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CEO bonuses at the top 10 tech giants soared 400% amid the pandemic

CEO bonuses at the top 10 tech giants soared 400% amid the pandemic
Justinas
Baltrusaitis
5 months ago
4 mins read

Although the coronavirus pandemic negatively altered most employees’ payment and compensation structure, it is not a similar case for executives serving at top tech companies. The executives have taken home significant perks during a phase in which the tech sector emerged among the best performing while the pandemic took an economic toll on most industries.

According to data gathered and calculated by Finbold, the CEO bonus at the ten top tech companies surged 400% on average during the pandemic between 2020 and 2021. Tan Hock Eng from Broadcom (NASDAQ: AVGO) was the highest gainer by a whopping 1,586%, from $3.6 million to $60.7 million. Oracle’s (NYSE: ORCL) Safra Ada Catz ranked the second-highest, with her compensation growing 999%. Apple’s (NASDAQ: AAPL) Tim Cook was also among notable gainers, with his bonus surging 571.63% from $14.7 million to $98.7 million. 

Elsewhere, Netflix (NASDAQ: NFLX) CEO Reed Hastings was among executives whose compensation dropped by 19.68%, from $43.2 million to $34.7 million. Sundar Pichai from Alphabet (NASDAQ: GOOGL) also recorded a drop of 14%. In general, the combined compensation of the selected executives for 2021 was $721.13 million, a 210.88% growth from the 2020’s figure of $231.96 million. Data on CEO compensation is retrieved from the specific companies’ SEC filings. 

Why tech executive bonuses stand out 

The tech executives’ compensation has surged despite most companies opting to cut salaries and other payments at the start of the pandemic. The move was necessitated by depressed stocks at the pandemic’s onset. 

With the global economy in turmoil, the right measure was to cut the CEO’s compensation, and the move could have had negative consequences. If the companies significantly lowered the bonus amid depressed stocks, they risked losing their best talent to rivals. 

However, the stock market has since recovered, with the tech industry leading the rally in late 2020. This scenario explains why the cumulative compensation for 2020 was lower than 2021. 

Although the increase in bonuses might be a direct impact of the tech sector’s performance in the last two years, the standard justification for allocating high perks is to retain talent amid the pandemic. Some executives are known to create corporate value, and their parent organization has resorted to compensating them with whatever it takes. 

Economic outlook impacts compensation package 

The bonuses factored in improving economic prospects and rewarded the executives for performing satisfactorily or better. However, if the economy had continued to take a dip due to the pandemic or other circumstances, the executives would have faced a drop in the value of their holdings. Notably, the companies are currently operating in a high inflation environment that might take a toll on stocks.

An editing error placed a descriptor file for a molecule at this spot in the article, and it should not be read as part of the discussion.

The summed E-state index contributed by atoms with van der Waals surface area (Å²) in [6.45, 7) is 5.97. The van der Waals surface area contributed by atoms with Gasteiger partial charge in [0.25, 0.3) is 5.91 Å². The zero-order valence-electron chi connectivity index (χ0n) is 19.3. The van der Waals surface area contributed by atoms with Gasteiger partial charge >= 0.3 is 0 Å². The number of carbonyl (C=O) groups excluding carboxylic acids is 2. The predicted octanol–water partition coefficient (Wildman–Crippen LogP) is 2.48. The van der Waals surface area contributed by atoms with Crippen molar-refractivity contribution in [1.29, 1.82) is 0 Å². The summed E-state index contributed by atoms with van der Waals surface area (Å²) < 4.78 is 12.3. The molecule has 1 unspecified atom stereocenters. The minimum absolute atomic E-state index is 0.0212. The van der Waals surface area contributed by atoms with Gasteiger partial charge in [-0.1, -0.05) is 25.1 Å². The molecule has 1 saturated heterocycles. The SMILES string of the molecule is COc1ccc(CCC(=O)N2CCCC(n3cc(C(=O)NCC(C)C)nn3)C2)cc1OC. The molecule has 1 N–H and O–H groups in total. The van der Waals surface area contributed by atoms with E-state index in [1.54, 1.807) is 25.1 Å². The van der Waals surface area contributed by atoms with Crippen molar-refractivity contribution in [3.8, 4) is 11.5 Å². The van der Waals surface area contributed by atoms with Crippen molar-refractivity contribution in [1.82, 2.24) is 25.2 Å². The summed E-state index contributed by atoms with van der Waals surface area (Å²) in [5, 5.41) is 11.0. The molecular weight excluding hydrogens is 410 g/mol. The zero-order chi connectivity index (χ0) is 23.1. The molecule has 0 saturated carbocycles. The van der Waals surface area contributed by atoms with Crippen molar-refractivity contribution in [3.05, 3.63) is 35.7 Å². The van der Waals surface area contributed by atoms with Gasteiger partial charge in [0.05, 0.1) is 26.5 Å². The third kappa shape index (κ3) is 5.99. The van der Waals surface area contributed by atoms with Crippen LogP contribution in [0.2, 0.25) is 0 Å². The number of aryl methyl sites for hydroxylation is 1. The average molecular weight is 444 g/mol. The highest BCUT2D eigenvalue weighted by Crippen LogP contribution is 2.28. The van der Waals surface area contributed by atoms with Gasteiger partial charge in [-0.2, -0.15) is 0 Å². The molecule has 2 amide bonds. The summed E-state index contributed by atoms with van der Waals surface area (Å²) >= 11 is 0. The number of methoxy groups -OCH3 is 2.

However, it is essential to note that the executive bonuses can be considered insignificant based on the company’s size and the general revenue. Most executives receive high rewards because they are viewed among the top talent to bring home millions. 

The bonus growth also indicates that the tech sector is among lucrative industries. In this line, companies that continue to suffer losses or reduced profits due to the disruptions caused by the pandemic are at risk of losing executives to companies in sectors with better financial prospects.

Worth mentioning is that the bonuses have thrust some executives to rank among the wealthiest individuals in the world. Most of them serve as founders of their respective companies, and they own vast portions of their company’s stock. For instance, the soaring Apple stock in 2021 saw the company’s CEO Tim Cook become a billionaire. 

Criticism of hefty executive payouts 

On the flip side, the significant executive payout has reignited the wealth inequality in America. The rising pay gap between executives and employees continues to widen, and there is a likelihood the figure will keep surging in the future. The inequality has caught the attention of the political classes resulting in calls to have regulations to have the executive pay more in taxes.

Recently, U.S. Senator Elizabeth Warren engaged in a war of words with Tesla (NASDAQ: TSLA) CEO Elon Musk over the low taxes paid by billionaires. According to Warren, billionaires should pay forward in taxes to support the next generation of entrepreneurs. 

Overall, most companies can tie the hefty packages to the CEO’s performance; however, some shareholders might not agree, like in the case of Apple. This is after an advisory firm called on Apple shareholders not to approve the Cook’s package because it lacked performance criteria. 

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Justinas Baltrusaitis
Author

Justin crafts insightful data-driven stories on finance, banking, and digital assets. His reports were cited by many influential outlets globally like Forbes, Financial Times, CNBC, Bloomberg, Business Insider, Nasdaq.com, Investing.com, Reuters, among others.

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